Call for papers/ Theme
For long a step-child of lexicography, the domain of grammaticography has received growing interest in the recent past, especially in what concerns lesser studied languages. At least three volumes contain parts dealing with this question (Ameka et al. 2006, Gippert et al. 2006, Payne & Weber 2007).
At the same time, advances in information technology mean that a number of techniques become available which can present linguistic information in novel ways. This holds true for multimedial content on the one hand (see e.g. Barwick & Thieberger 2007), but also so called content-management-systems (CMS) provide new possibilities to develop, structure and maintain linguistic information, which were unknown when the idea of an electronic grammar was first put to print in Zaefferer (1998).
Recent publications in grammaticography often allude to the possibilities of hypertext grammars (Weber 2006, Evans & Dench 2006), but these possibilities are only starting to get explored theoretically (Good 2004, Nordhoff 2008) and in practice (Nordhoff 2007).
This conference will bring together experts on grammar writing and information technology to discuss the theoretical and practical advantages hypertext grammars can offer. Topics of interest are:
- general formal properties of all grammatical descriptions (GDs) in general, and hypertext GDs in particular
- functional requirements for GDs and the responses of the traditional and the hypertext approach (cf. Nordhoff 2008)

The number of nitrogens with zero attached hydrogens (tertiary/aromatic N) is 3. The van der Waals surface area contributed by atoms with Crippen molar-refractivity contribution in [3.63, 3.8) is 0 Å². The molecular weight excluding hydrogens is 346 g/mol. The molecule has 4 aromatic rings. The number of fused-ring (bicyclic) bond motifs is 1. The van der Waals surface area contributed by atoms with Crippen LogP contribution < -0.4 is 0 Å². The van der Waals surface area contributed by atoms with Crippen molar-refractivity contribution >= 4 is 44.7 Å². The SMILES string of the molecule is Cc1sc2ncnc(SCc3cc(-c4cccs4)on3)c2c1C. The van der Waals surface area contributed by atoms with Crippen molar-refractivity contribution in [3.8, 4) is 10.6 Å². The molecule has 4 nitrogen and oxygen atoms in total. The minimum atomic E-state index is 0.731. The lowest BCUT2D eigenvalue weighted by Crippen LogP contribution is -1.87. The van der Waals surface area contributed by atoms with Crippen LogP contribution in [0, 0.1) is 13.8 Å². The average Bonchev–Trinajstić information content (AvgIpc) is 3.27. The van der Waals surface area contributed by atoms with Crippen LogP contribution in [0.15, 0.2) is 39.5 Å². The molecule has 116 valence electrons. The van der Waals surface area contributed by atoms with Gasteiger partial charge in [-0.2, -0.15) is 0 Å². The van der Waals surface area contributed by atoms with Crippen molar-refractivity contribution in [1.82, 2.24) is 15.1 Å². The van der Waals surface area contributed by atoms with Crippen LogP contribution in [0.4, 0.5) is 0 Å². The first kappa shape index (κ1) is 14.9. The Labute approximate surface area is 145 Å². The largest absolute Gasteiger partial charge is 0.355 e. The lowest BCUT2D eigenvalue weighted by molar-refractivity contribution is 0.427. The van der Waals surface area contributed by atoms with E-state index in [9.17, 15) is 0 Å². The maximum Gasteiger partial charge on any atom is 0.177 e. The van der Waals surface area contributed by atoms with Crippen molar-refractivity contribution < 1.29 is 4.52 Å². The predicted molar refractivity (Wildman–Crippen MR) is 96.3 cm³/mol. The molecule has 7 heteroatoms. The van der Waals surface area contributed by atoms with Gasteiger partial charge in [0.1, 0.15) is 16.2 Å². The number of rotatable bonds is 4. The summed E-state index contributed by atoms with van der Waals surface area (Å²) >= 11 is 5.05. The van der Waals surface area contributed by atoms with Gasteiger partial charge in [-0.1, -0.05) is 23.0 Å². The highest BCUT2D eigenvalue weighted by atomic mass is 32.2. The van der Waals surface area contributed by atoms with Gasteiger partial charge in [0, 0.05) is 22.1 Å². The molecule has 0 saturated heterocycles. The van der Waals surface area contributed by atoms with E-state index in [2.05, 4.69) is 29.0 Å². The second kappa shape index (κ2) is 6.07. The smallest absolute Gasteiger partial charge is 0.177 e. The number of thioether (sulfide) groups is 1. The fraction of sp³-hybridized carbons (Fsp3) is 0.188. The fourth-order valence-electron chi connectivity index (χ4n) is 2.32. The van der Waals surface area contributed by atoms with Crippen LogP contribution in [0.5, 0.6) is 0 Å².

- discussion or presentation of implementations
- dealing with the media transition from book to electronic publication
- opportunities and risks of hypertext grammars
- integration with field work or typological work
- treatment of a particular linguistic subfield (phonology, syntax, ...) within a hypertext description
We invite papers dealing with the arts and crafts of grammar writing in a wide sense, preferably with an eye on electronic publishing.
Submission of abstracts
up to one page of text plus up to one page containing possible tables and references
The abstract should include the title of the paper and the text of the abstract but not the author’s name or affiliation. The e-mail message to which it is attached should list the title, the author’s name, and the author’s affiliation. Please send the message to the following address: sebastian_nordhoffeva.mpg.de
Note that the deadline is now earlier than announced previously!
The abstracts should reach us by THURSDAY, August 31.
Submitters will be notified by FRIDAY, October 01.
Ameka, F. K., A. Dench & N. Evans (eds.) (2006). Catching language --
The Standing Challenge of Grammar Writing. Berlin, New York: Mouton de
Barwick, L. & N. Thieberger (eds.) (2006). Sustainable data from digital
fieldwork. Sydney: University of Sydney.
Gippert, J., N. Himmelmann & U. Mosel (eds.) (2006). Essentials of language documentation. Berlin: Mouton de Gruyter.
Good, J. (2004). "The descriptive grammar as a (meta)database". Paper presented at the EMELD Language Digitization Project Conference 2004. [paper]
Nordhoff, S. (2007). "Grammar writing in the Electronic Age". Paper presented at the ALT VII conference in Paris.
Nordhoff, S. (2008). "Electronic reference grammars for typology -- challenges and solutions". Journal for Language Documentation and Conservation, 2(2):296-324.
Payne, T. E. & D. Weber (eds.) (2007). Perspectives on grammar writing. Amsterdam: John Benjamins.
Zaefferer, D. (ed.) (1998). Deskriptive Grammatik und allgemeiner
Sprachvergleich. Tübingen: Niemeyer.